The deadline to apply to run for student body government has come and gone. During a time when the campaigns begin to take off, those running are refocusing their direction, as there is only one team that will be on the ballot for the Executive Council this year.

While even on the city government level candidates will frequently run unopposed, Richard Portword, current student body president, finds this situation and the lack of student involvement an “unfortunate trend.”

“This is a disservice for students to have only one team running because it takes away their democratic right to have choice and that’s essential in any election process,” Portwood said. “We want as many people running as possible, because it creates involvement, engagement and awareness of what’s happening on campus.”

According to Portwood, he and the current student officers are trying to assess why there was little student interest in running for office this year.

One drawback for some students, said Portwood, is the big time commitment that the positions require. Advertising was another factor.

“We are very aware, in thinking about what more could we have done,” Portwood said. “We definitely could have done better [with advertising], I’ll readily admit that there could have been more publicity put out about it.”

Another facet that could be playing a part in the drop in applications is the recent change in eligibility requirements.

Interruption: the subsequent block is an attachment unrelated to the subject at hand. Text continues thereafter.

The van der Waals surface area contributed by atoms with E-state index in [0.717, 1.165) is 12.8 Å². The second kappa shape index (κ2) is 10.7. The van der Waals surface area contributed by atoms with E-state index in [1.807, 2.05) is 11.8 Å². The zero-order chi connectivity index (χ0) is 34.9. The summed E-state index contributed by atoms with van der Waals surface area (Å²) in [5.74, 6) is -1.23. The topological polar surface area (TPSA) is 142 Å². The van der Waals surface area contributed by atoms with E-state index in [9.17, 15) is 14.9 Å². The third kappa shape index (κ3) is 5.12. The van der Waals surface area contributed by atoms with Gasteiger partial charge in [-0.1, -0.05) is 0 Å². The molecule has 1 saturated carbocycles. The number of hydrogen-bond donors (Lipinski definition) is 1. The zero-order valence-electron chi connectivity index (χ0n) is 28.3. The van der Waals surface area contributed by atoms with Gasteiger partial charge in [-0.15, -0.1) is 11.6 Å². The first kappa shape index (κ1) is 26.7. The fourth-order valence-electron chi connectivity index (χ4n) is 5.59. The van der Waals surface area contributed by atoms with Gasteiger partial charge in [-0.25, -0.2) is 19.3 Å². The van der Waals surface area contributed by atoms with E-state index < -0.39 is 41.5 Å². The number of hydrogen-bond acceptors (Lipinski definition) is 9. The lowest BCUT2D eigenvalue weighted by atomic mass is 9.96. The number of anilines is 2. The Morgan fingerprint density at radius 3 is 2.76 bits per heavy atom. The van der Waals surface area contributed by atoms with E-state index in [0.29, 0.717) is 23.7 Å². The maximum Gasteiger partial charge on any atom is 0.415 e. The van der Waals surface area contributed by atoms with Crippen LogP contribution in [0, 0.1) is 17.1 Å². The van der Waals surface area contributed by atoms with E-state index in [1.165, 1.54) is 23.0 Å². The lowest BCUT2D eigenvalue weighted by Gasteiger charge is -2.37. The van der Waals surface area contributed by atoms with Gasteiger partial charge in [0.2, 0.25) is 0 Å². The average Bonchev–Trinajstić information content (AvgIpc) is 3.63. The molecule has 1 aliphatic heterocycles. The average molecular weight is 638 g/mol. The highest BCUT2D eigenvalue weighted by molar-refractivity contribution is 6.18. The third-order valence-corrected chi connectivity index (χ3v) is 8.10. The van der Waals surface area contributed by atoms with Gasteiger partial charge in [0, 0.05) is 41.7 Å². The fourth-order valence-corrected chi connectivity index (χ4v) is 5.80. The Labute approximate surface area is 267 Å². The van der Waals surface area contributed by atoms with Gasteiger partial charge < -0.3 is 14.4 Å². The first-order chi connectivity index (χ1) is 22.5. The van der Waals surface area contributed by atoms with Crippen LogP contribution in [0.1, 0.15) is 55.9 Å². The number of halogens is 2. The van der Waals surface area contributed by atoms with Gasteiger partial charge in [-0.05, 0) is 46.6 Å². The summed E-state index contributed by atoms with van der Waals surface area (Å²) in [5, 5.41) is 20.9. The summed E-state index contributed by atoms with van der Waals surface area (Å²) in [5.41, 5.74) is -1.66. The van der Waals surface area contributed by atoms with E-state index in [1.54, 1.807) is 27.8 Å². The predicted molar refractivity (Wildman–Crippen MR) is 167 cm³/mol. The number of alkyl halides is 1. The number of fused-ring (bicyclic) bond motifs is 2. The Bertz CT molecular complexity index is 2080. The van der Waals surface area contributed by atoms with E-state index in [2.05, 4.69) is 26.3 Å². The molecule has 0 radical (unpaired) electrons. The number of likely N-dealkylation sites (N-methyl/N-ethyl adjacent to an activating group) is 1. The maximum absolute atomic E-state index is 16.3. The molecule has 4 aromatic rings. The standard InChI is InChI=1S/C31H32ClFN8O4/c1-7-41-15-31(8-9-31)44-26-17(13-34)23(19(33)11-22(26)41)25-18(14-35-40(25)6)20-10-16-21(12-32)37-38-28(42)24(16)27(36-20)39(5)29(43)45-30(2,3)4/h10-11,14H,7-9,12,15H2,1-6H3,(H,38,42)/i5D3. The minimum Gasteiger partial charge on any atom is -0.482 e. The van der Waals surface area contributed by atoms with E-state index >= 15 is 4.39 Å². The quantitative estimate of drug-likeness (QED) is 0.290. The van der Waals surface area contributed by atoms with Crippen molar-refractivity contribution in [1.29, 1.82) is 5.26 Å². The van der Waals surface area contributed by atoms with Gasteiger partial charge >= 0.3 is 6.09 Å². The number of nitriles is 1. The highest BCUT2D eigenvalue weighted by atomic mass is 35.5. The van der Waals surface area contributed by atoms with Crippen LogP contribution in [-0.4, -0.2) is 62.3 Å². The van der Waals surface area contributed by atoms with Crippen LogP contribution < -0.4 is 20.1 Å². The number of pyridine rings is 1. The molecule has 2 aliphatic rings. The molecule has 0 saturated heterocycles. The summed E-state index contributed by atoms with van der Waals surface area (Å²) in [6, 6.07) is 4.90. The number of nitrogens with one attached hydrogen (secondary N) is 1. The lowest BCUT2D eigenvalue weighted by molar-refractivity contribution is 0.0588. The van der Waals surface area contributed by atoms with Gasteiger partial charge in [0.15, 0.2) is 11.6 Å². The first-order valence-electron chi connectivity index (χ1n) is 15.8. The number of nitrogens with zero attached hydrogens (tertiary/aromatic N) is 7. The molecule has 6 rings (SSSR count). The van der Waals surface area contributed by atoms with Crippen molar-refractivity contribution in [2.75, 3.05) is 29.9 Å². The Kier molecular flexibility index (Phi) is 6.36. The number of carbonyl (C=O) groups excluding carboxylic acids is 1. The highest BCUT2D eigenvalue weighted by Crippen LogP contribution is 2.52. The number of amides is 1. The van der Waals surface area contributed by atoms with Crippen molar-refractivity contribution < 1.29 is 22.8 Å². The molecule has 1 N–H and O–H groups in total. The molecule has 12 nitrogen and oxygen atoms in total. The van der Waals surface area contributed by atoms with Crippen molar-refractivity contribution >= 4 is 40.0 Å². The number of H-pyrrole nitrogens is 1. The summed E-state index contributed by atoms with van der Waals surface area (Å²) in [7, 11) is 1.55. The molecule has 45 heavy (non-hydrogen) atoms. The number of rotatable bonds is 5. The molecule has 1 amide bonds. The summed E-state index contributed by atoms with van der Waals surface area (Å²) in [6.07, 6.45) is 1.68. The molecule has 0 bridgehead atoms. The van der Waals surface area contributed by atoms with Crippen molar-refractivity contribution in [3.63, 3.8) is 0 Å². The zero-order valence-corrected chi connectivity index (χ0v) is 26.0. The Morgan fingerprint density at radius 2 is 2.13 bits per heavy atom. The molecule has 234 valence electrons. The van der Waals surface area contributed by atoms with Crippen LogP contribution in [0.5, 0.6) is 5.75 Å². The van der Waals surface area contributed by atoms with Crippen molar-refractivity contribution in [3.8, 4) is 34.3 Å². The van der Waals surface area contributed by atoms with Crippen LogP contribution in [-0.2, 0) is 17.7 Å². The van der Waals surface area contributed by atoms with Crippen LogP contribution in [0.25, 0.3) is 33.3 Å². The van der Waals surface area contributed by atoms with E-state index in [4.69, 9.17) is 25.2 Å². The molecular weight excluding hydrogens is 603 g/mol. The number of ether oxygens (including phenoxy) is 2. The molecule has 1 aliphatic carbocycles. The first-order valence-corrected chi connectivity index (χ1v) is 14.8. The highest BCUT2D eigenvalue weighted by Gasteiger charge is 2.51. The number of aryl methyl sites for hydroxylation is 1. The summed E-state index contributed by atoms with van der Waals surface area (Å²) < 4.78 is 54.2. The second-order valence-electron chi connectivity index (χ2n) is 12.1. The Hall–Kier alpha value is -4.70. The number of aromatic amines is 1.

According to Phil Clegg, assistant vice president of student life, three years ago the GPA requirement to run was changed from 2.5 to 3.0 and there has been a decrease in applicants since this change.

“This is the first time we’ve had this happen since I’ve been here, in the last 15 years. This is really uncommon,” Clegg said.

Although Portwood and Clegg have both advised other groups who were considering running for office, those groups decided it was not worth the money and effort to run, as they believed they could not win against the incumbents, according to Clegg.

Students were not required to run with a group and Portwood said there was a student who applied but failed to meet the GPA requirements.

According to Portwood, they follow proper electoral processes. While incumbents running for office have the chance to build a network of supporters over a year’s time, according to Clegg, the advisors who work directly with student government remain impartial and completely neutral during the election process.

“There are many rules that govern the election process,” said Nefi Acosta, chief justice and Elections Committee co-chair, in an email. “These rules are in place to allow for a fair and orderly election process and are enforced by the Elections Committee.”

Portwood, also co-chairing the Elections Committee, mentioned there is a possibility of a third party over seeing the elections in the future, but that a change like this would take some time.

The running team will still have to receive 50.1 percent of votes cast in order to be elected, according to the election bylaws. Just because there is only one team running, does not necessarily mean they will be elected, as there is the option of doing a write-in or voting to not vote by leaving the ballot blank when casting the ballot.

In place of a debate this year, the running team will be holding a question and answer session to get feedback from students in order to determine how they can best serve the student population during what will likely be their year in office.

“There’s a lot that can be improved here – and it will continue to be that way and students should recognize they can be the change they want to see,” Portwood said. there could have been more publicity put out about it.”